Shane MacGowan’s not done yet - the 64-year-old rocker is set to release “The Eternal Buzz and the Crock of Gold,” consisting of his previously unpublished lyrics, art, and more.

Only 1,000 copies of the new collection will be published, with prices ranging from £1,000 to £5,000. Copies are available for pre-order now ahead of the April 2022 release.

Pre-order the new art book - 'The Eternal Buzz and The Crock of Gold':

— Shane MacGowan (@ShaneMacGowan) December 28, 2021

The forthcoming collection was curated by MacGowan's wife Victoria Mary Clarke and edited by Paul Trainer. It features a foreword from longtime pal Johnny Depp and is being published by Rain Street and Infinitum Nihil.

"You may become enlightened or you may be forever tormented," a description for the forthcoming tome says.

"This limited edition art folio book presents a complete psychedelic collection of never-before-seen or published illustrations, drawings, lyrics, stories, snippets, and secretions from the pen of Shane, dating back to his childhood, and journeying through six decades of punk and Irish revelry."

The book is " the visual backdrop to the songs of The Nips, The Pogues, and The Popes," the description adds.

In a statement, MacGowan said: “I was always into drawing and painting, and I used to do all sorts of things, hurlers, IRA men, teenage punks hanging around in cafes, you name it…”

He continued: “When I was about 11 or 12 I got heavily into studying history of art and looking at old paintings and modern paintings, I knew a lot about art. It’s one of the only O Levels I got, was in art.

"I did the album cover for The Pope’s album ‘Crock of Gold’ and I designed the Pogues first album cover, ‘Red Roses For Me’. And I more or less designed the second album ‘If I Should Fall From Grace With God’.

"In terms of my materials, I like pastels but I don’t really think about it. I’ll paint or draw on anything, with anything. I like more or less everyone from Fra Angelico and Giotto to the latest, like Caravaggio was the last of the Renaissance, before it went into Expressionism.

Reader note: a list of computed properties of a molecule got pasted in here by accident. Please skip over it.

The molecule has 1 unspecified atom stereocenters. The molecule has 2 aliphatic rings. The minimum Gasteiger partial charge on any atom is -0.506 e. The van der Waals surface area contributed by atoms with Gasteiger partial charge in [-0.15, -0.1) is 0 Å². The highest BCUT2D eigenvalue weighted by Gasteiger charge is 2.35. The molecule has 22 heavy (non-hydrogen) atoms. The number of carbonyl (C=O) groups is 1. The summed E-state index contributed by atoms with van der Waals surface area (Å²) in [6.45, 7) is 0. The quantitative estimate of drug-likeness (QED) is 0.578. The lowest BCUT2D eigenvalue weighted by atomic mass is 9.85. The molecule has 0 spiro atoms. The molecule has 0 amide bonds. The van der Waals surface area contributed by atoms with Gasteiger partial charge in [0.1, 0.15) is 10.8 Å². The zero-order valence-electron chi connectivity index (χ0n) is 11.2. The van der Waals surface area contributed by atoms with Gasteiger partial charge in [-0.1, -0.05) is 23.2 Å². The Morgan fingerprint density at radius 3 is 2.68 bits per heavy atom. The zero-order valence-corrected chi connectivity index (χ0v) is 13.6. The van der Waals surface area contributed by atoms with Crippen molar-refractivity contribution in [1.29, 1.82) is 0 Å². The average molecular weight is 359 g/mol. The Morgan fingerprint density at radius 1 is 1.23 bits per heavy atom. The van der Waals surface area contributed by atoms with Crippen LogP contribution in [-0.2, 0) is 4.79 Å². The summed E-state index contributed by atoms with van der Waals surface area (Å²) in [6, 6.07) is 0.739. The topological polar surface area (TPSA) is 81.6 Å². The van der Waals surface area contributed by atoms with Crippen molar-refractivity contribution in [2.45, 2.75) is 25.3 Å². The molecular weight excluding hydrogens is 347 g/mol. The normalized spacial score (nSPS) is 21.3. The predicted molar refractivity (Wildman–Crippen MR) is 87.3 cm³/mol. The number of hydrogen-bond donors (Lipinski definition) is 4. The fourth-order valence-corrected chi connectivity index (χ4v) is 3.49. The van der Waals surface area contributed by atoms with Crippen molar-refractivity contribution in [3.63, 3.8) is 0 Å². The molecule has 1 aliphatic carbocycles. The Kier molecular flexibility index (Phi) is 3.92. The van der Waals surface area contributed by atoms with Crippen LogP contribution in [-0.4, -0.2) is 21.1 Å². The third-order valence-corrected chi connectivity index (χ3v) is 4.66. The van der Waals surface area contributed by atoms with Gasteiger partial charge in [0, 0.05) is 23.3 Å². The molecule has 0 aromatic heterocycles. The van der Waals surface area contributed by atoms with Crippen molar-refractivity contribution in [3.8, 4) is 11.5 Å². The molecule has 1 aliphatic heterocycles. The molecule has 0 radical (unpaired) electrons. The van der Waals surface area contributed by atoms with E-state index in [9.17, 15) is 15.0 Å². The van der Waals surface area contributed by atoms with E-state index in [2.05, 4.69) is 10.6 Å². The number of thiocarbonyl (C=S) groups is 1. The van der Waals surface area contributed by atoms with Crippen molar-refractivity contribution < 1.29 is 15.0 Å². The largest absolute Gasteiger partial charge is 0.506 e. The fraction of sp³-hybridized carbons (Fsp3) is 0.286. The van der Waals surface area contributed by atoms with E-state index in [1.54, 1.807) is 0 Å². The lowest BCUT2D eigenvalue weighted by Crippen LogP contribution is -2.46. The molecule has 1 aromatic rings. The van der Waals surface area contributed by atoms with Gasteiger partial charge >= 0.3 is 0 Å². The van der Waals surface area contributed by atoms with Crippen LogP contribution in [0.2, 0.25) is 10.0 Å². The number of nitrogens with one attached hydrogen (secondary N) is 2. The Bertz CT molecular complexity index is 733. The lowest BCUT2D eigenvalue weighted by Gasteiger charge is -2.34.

“I love Cezanne, Gauguin, Monet, Manet. I love the Irish impressionists, Lavery, Jack B Yeats, Brendan Fitzpatrick. The 20th century impressionists who painted the period of Ireland fighting for its freedom. I like Max Ernst, the surrealists, Dali, Chagall… God there’s millions of them.”

MacGowan’s wife Victoria Mary Clarke explained how the book came to be: “When we were making The Crock of Gold documentary, Julien Temple wanted some of Shane’s drawings so I asked my mum to have a look and see if she had any. She sent me a bin bag full of drawings and lyrics that I had asked her to look after 25 years ago, we didn’t even know it existed, it was miraculous, like finding a crock of gold!”

“His art brings back lots of very funny and often hideous memories of different stages in our life together, a lot of his drawings have been done on my shopping lists and my own diaries, and on things like sick bags and hotel note-pads, airline sick bags and recording studio sheets, and diaries, so it is easy to know exactly when they were made.”

Clarke added: “I love the way that the drawings and notes and scraps of stories provide an insight into Shane’s songs, it is like walking into his studio and seeing everything that was happening in his mind.”

“The illustrations are like a visual tapestry of the inner workings of his creative process. I feel very privileged and very excited to be able to share them with the world in a book, especially for people who love the songs."

Shane MacGowan and Victoria Mary Clarke in 2007. (

Shane MacGowan and Victoria Mary Clarke in 2007. (

In his foreword for the forthcoming book, Johnny Depp wrote: “It’s rare for a creative genius like Shane to have one avenue of output. Such an incendiary talent is likely to have a multitude of facilities whereby his talent might infiltrate the atmosphere and change the climate as we know it.

“And so, revealed here, is Shane’s propensity for the wild, for the absurd, for the political, for the beautiful, all funnelled and threaded through the needle of his pen. But, this time, not via the tool of language. Instead, Shane’s visual acuity will take the lead here. His visions will speak for themselves."

“Sometimes they will invoke wonder, sometimes they might appear decidedly threatening, but, regardless of medium, his work will always be full of poetry – a bit like the great man, and my great friend, himself; the artist, Shane MacGowan.”

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